Stem cell strength in numbers

Embryonic stem cells are a tricky business, as evidenced by Advanced Cell Technology's linkurl:recently announced;http://www.the-scientist.com/blog/display/54884/ financial woes. The technology is too nascent for guaranteed returns, but potential payoffs could be huge. Increasingly, biotechs are looking to navigate the uncertain funding waters by forging partnerships with pharmaceutical companies. Some biotechs working on embryonic stem cells have been able to get start up money from the state

By | July 30, 2008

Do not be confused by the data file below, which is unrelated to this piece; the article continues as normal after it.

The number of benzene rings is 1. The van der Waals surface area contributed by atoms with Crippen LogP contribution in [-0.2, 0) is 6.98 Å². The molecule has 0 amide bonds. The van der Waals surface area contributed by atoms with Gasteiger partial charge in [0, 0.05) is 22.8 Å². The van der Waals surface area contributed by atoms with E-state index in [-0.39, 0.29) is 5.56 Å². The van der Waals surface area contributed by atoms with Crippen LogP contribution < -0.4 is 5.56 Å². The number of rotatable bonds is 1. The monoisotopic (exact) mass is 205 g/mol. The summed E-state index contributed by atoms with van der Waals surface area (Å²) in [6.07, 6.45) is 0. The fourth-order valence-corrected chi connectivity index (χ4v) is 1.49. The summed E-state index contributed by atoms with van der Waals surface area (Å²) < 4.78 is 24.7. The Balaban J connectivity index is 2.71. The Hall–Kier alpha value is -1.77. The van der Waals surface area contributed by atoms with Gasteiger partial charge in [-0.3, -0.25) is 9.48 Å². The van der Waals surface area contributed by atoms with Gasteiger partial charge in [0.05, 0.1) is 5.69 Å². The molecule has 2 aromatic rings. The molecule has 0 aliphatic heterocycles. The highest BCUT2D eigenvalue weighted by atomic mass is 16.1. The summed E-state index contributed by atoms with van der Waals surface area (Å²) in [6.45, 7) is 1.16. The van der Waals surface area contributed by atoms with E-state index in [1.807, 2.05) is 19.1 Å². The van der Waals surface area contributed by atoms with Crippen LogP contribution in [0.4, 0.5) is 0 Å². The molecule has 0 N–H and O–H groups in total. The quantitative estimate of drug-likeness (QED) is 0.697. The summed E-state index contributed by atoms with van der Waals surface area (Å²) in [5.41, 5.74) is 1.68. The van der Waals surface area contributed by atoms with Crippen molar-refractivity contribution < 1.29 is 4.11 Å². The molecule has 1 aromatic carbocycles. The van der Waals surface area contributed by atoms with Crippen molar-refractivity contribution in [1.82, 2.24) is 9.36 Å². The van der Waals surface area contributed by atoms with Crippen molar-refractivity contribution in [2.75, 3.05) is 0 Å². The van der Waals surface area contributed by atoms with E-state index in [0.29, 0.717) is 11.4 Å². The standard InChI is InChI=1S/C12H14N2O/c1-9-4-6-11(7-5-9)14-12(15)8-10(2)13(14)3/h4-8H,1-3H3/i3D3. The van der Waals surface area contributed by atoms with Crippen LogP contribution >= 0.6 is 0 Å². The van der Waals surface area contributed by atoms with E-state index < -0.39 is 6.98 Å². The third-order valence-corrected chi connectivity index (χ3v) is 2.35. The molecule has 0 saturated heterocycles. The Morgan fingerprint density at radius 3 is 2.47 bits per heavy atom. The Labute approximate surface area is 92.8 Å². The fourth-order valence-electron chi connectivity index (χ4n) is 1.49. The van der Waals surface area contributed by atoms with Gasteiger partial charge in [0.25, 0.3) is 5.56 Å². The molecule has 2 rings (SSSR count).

Embryonic stem cells are a tricky business, as evidenced by Advanced Cell Technology's linkurl:recently announced;http://www.the-scientist.com/blog/display/54884/ financial woes. The technology is too nascent for guaranteed returns, but potential payoffs could be huge. Increasingly, biotechs are looking to navigate the uncertain funding waters by forging partnerships with pharmaceutical companies. Some biotechs working on embryonic stem cells have been able to get start up money from the state or angel investors for short-term operations. But, "The more serious problem is going to lie in long term funding," Elizabeth Donley, CEO of Stemina Biomarker Discovery, a privately owned embryonic stem cell biotech in Wisconsin, told The Scientist. In addition to approaching venture capital firms, Donley is looking to partner with biotech and pharmaceutical companies, she said. "We've been talking to a number of potential partners] about collaborative research projects. They are becoming more positive about using human embryonic stem cell research." Such partnerships may help tide companies over during a time when venture funding is tight. "Anything which is early stage in the biotech industry is having a tough time raising money," Alan Lewis, CEO of Novocell, a biotech in California developing human embryonic stem cell technology, told The Scientist. "Investors by and large are looking for quicker exits, supporting companies which are later stage, clinical stage." While Novocell has benefited from state funding thanks to California's proposition 71, they're getting creative for the long term. 'In the last four to five months we've been talking to big pharma and that has been quite a positive experience. We've discovered that a number of companies are willing to consider embryonic stem cell research, especially for their drug discovery programs." Also, Lewis added, a number of the pharma companies he's talked with are setting up their own regenerative medicine divisions. "Investors love it when big pharmas are stepping up, then the exit looks different; someone else is paying for research and there is the potential for mergers and acquisitions." GlaxoSmithKline demonstrated its strong interest in stem cell research last week, by linkurl:announcing;http://www.gsk.com/media/pressreleases/2008/2008_pressrelease_10089.htm a 5-year, $25 million research collaboration with Harvard. And a venture capital firm in California is planning on investing $225 million in 10-15 stem cell companies by the end of the year, the San Francisco Business Times linkurl:reported;http://www.biospace.com/news_story.aspx?NewsEntityId=104707 yesterday. But, as I linkurl:wrote last week,;http://www.the-scientist.com/blog/display/54884/ investors may feel more comfortable backing adult stem cell research for now, both because adult stem cells are less controversial and because their translation into therapeutics will likely be quicker.
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